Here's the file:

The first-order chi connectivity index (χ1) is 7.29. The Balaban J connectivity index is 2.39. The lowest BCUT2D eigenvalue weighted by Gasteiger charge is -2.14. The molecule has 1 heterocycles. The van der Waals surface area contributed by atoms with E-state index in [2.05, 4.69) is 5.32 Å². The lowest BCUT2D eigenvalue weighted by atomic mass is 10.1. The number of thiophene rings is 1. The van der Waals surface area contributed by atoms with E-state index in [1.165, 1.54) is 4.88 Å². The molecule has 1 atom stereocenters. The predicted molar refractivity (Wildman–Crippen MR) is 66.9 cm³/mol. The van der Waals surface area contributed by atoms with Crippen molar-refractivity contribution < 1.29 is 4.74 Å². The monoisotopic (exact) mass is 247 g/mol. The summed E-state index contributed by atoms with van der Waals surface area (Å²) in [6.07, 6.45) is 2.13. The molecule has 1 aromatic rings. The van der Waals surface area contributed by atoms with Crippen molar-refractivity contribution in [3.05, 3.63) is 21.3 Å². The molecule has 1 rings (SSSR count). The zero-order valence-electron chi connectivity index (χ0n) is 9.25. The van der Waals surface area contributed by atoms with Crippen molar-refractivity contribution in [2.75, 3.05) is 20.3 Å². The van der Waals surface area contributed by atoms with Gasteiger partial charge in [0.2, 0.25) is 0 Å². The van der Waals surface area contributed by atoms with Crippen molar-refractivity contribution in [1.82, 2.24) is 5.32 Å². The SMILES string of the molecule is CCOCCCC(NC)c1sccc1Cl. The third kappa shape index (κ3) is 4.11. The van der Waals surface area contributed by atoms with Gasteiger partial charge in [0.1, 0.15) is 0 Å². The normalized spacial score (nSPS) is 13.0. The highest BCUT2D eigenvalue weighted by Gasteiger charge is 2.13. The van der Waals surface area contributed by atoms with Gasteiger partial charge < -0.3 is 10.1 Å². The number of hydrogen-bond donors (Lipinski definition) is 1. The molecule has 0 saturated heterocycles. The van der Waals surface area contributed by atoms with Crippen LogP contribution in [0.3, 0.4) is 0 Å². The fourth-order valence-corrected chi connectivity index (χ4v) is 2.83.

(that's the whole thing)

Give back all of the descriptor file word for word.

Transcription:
The first-order chi connectivity index (χ1) is 7.29. The Balaban J connectivity index is 2.39. The lowest BCUT2D eigenvalue weighted by Gasteiger charge is -2.14. The molecule has 1 heterocycles. The van der Waals surface area contributed by atoms with E-state index in [2.05, 4.69) is 5.32 Å². The lowest BCUT2D eigenvalue weighted by atomic mass is 10.1. The number of thiophene rings is 1. The van der Waals surface area contributed by atoms with E-state index in [1.165, 1.54) is 4.88 Å². The molecule has 1 atom stereocenters. The predicted molar refractivity (Wildman–Crippen MR) is 66.9 cm³/mol. The van der Waals surface area contributed by atoms with Crippen molar-refractivity contribution < 1.29 is 4.74 Å². The monoisotopic (exact) mass is 247 g/mol. The summed E-state index contributed by atoms with van der Waals surface area (Å²) in [6.07, 6.45) is 2.13. The molecule has 1 aromatic rings. The van der Waals surface area contributed by atoms with Crippen molar-refractivity contribution in [3.05, 3.63) is 21.3 Å². The molecule has 1 rings (SSSR count). The zero-order valence-electron chi connectivity index (χ0n) is 9.25. The van der Waals surface area contributed by atoms with Crippen molar-refractivity contribution in [2.75, 3.05) is 20.3 Å². The van der Waals surface area contributed by atoms with Gasteiger partial charge in [0.2, 0.25) is 0 Å². The van der Waals surface area contributed by atoms with Crippen molar-refractivity contribution in [1.82, 2.24) is 5.32 Å². The SMILES string of the molecule is CCOCCCC(NC)c1sccc1Cl. The third kappa shape index (κ3) is 4.11. The van der Waals surface area contributed by atoms with Gasteiger partial charge in [0.1, 0.15) is 0 Å². The normalized spacial score (nSPS) is 13.0. The highest BCUT2D eigenvalue weighted by Gasteiger charge is 2.13. The van der Waals surface area contributed by atoms with Gasteiger partial charge < -0.3 is 10.1 Å². The number of hydrogen-bond donors (Lipinski definition) is 1. The molecule has 0 saturated heterocycles. The van der Waals surface area contributed by atoms with Crippen LogP contribution in [0.3, 0.4) is 0 Å². The fourth-order valence-corrected chi connectivity index (χ4v) is 2.83.